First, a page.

By Suzanne Pender
LACK of public consultation and the scale of a proposed wind farm on the slopes of Mount Leinster have led to further public outcry this week.
Liam O’Brien, Green Party local area representative for Muinebheag Municipal District this week expressed his concerned in relation to the proposed Croaghaun Wind Farm.
Coillte CGA has announced its intention to apply for planning permission to develop a wind farm at Croaghaun Hill, south of the villages of Myshall and Kildavin, on the foothills of the Blackstairs Mountains. The wind farm will consist of up to seven wind turbines with a maximum overall blade tip height of up to 178 metres.
Coillte is expected to lodge a planning application to Carlow County Council in the coming weeks, giving the public five weeks to make a submission.
The proposed application has taken many in the community by complete surprise and prompted the immediate forming of the Save Mount Leinster campaign.
“The Green Party is a strong advocate of using renewable energies to reduce dependency on fossil fuels. However, I have a number of concerns in relation to the Croughaun Wind Farm proposal,” said Mr O’Brien.
“Firstly, Coillte has not consulted adequately with the local community. Covid restrictions have, of course, hindered this, but it is vital that this consultation takes place before a planning application is submitted.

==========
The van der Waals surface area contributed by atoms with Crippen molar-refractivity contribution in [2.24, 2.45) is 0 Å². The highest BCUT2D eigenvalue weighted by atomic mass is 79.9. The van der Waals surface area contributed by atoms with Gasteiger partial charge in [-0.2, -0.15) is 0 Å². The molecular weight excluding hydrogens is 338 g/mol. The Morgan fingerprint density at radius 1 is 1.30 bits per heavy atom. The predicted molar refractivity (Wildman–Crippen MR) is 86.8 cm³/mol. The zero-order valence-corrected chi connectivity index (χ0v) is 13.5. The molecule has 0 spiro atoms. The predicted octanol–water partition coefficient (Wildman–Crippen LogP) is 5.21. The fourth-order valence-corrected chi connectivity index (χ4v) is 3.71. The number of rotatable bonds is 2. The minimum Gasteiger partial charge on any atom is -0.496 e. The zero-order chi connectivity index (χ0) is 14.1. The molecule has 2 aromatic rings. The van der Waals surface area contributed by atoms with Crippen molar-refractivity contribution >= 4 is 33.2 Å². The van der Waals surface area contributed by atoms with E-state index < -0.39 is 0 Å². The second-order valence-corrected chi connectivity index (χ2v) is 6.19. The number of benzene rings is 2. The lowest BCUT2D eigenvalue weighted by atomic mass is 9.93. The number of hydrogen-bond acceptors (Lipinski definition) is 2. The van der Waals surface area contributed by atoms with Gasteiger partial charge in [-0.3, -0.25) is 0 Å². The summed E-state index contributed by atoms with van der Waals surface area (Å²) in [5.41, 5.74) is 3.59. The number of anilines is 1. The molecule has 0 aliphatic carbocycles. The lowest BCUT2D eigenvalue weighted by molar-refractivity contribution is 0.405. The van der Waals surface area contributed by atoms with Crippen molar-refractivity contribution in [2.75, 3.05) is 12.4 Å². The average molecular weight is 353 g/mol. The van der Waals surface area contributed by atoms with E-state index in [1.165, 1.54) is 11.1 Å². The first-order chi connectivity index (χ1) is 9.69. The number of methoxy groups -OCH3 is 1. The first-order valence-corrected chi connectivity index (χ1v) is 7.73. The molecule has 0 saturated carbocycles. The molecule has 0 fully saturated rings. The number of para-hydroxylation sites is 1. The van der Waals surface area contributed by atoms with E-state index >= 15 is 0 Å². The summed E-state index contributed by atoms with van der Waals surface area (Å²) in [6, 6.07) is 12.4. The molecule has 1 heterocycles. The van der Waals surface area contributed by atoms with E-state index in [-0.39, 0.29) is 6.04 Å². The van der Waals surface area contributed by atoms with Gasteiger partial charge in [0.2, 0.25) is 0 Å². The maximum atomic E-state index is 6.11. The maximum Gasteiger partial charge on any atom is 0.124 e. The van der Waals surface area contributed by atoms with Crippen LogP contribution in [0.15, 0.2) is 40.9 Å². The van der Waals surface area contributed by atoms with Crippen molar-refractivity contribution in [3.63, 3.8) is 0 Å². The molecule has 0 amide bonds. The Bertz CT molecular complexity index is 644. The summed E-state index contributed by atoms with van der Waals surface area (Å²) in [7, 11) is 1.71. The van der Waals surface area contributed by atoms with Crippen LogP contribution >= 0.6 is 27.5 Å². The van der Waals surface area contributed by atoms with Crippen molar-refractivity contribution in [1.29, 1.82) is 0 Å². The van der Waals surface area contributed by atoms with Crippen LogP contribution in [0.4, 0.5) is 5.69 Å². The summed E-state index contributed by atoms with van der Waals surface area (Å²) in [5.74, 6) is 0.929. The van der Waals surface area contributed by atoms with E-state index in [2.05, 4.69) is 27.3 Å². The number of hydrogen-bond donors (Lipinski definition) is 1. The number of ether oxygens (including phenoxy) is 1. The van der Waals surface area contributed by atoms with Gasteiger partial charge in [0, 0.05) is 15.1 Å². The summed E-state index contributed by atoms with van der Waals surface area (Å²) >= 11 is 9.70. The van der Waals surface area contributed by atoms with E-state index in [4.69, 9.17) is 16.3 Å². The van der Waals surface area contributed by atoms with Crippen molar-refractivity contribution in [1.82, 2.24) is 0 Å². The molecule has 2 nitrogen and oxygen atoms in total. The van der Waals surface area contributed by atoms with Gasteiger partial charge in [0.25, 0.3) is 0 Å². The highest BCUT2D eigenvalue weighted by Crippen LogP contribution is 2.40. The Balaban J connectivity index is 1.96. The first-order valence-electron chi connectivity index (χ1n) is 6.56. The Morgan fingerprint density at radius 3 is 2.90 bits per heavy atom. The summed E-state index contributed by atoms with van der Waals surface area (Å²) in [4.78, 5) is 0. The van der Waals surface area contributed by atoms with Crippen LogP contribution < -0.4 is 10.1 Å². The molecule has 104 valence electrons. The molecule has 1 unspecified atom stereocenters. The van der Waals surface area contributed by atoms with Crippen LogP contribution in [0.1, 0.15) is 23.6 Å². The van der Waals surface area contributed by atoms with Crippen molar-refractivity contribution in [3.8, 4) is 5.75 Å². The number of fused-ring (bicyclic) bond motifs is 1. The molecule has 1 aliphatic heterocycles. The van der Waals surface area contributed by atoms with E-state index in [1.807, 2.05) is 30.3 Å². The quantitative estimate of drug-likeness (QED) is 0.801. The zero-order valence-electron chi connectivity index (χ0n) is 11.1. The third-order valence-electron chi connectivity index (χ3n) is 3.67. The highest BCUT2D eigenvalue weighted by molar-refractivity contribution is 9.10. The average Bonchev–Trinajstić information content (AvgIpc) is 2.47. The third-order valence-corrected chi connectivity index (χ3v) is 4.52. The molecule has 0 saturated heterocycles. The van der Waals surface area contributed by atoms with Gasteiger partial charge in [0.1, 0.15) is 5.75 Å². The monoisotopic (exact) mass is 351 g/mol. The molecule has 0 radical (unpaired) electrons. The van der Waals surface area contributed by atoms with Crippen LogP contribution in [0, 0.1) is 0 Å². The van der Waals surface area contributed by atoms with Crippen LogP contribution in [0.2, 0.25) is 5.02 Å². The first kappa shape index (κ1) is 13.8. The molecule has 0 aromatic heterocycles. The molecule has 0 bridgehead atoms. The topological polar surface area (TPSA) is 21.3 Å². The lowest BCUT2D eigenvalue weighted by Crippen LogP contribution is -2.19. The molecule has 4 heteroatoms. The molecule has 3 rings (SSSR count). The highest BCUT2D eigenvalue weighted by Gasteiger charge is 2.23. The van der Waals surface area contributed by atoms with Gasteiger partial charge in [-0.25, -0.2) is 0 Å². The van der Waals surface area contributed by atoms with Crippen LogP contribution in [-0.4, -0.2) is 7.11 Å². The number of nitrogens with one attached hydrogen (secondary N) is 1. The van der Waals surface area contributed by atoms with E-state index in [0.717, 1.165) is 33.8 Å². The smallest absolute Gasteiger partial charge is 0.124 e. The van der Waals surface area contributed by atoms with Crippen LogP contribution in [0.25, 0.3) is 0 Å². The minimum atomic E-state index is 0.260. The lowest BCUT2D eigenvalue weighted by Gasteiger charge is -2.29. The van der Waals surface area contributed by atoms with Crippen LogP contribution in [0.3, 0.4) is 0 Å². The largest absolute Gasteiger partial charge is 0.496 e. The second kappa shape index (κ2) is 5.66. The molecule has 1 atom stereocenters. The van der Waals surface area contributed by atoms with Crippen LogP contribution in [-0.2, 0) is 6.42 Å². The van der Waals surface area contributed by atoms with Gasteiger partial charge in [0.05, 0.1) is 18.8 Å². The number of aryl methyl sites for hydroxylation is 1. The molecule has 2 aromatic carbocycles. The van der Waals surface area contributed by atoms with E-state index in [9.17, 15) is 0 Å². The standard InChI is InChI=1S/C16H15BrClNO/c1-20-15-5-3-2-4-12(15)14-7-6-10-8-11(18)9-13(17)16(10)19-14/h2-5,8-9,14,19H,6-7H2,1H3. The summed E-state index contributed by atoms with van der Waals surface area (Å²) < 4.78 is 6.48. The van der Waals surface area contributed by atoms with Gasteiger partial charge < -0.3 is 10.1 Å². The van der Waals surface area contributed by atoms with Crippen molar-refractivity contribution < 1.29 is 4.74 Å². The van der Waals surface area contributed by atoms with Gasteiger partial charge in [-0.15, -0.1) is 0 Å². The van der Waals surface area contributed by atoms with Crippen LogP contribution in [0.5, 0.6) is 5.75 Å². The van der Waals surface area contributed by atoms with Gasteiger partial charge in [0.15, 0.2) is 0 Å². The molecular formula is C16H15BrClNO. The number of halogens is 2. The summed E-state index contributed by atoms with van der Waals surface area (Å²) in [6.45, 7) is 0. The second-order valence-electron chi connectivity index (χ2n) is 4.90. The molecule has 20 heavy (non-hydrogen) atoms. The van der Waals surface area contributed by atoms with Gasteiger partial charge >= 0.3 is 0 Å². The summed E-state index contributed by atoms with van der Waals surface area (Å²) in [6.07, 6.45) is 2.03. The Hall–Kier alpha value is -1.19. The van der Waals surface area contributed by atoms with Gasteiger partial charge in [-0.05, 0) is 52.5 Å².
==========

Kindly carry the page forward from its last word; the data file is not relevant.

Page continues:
The scale of the proposed wind turbines is causing real concern among the local community and the many people who use the area for recreation,” he said.
“Seven turbines are proposed with a height of 178 metres. This could have a hugely damaging visual impact on an area of scenic beauty,” said Mr O’Brien.
Mr O’Brien pointed out that turbines of this scale are normally placed offshore, which is central to the government’s climate change policy. There are also concerns around the impact of the development and associated infrastructure on the area’s habitat, biodiversity, built heritage and long-term impact on tourism development.
“The community should know exactly how they would stand to benefit from the proposal and how it could impact on them before the application is made. This has not happened to date.
Coillte must engage with the community in a meaningful way throughout the process, and in particular in advance of submitting a planning application,” said Mr O’Brien.